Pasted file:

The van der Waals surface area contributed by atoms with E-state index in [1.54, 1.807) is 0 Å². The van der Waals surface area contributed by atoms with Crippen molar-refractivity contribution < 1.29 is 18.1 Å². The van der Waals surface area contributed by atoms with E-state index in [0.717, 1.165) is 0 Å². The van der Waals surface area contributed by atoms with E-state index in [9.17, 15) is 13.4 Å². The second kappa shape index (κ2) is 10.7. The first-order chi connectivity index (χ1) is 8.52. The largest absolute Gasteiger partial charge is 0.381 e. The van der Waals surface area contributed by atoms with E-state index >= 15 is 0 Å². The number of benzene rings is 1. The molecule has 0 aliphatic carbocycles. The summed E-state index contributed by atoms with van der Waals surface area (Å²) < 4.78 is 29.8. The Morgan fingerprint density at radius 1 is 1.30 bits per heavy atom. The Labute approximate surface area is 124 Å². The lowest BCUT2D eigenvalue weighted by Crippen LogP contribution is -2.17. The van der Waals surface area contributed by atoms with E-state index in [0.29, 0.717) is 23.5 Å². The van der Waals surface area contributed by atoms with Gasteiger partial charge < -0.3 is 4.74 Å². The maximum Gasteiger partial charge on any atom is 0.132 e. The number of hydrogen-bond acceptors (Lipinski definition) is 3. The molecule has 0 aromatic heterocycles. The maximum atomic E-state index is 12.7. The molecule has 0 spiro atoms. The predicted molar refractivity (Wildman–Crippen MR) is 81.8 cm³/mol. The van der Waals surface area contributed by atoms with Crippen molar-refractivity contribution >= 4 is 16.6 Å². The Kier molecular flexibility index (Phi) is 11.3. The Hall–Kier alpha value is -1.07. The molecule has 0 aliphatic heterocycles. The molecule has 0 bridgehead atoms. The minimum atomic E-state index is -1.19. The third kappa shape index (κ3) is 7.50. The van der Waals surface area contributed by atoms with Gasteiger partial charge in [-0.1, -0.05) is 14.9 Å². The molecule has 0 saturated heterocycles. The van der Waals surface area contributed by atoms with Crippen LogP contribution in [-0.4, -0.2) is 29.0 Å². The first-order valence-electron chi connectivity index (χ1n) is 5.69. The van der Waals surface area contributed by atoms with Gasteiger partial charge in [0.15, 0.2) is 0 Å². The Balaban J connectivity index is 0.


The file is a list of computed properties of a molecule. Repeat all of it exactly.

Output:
The van der Waals surface area contributed by atoms with E-state index in [1.54, 1.807) is 0 Å². The van der Waals surface area contributed by atoms with Crippen molar-refractivity contribution < 1.29 is 18.1 Å². The van der Waals surface area contributed by atoms with E-state index in [0.717, 1.165) is 0 Å². The van der Waals surface area contributed by atoms with E-state index in [9.17, 15) is 13.4 Å². The second kappa shape index (κ2) is 10.7. The first-order chi connectivity index (χ1) is 8.52. The largest absolute Gasteiger partial charge is 0.381 e. The van der Waals surface area contributed by atoms with E-state index >= 15 is 0 Å². The number of benzene rings is 1. The molecule has 0 aliphatic carbocycles. The summed E-state index contributed by atoms with van der Waals surface area (Å²) < 4.78 is 29.8. The Morgan fingerprint density at radius 1 is 1.30 bits per heavy atom. The Labute approximate surface area is 124 Å². The lowest BCUT2D eigenvalue weighted by Crippen LogP contribution is -2.17. The van der Waals surface area contributed by atoms with E-state index in [0.29, 0.717) is 23.5 Å². The van der Waals surface area contributed by atoms with Gasteiger partial charge < -0.3 is 4.74 Å². The maximum Gasteiger partial charge on any atom is 0.132 e. The number of hydrogen-bond acceptors (Lipinski definition) is 3. The molecule has 0 aromatic heterocycles. The maximum atomic E-state index is 12.7. The molecule has 0 spiro atoms. The predicted molar refractivity (Wildman–Crippen MR) is 81.8 cm³/mol. The van der Waals surface area contributed by atoms with Crippen molar-refractivity contribution >= 4 is 16.6 Å². The Kier molecular flexibility index (Phi) is 11.3. The Hall–Kier alpha value is -1.07. The molecule has 0 aliphatic heterocycles. The molecule has 0 bridgehead atoms. The minimum atomic E-state index is -1.19. The third kappa shape index (κ3) is 7.50. The van der Waals surface area contributed by atoms with Gasteiger partial charge in [-0.1, -0.05) is 14.9 Å². The molecule has 0 saturated heterocycles. The van der Waals surface area contributed by atoms with Crippen LogP contribution in [-0.4, -0.2) is 29.0 Å². The first-order valence-electron chi connectivity index (χ1n) is 5.69. The van der Waals surface area contributed by atoms with Gasteiger partial charge in [0.15, 0.2) is 0 Å². The Balaban J connectivity index is 0.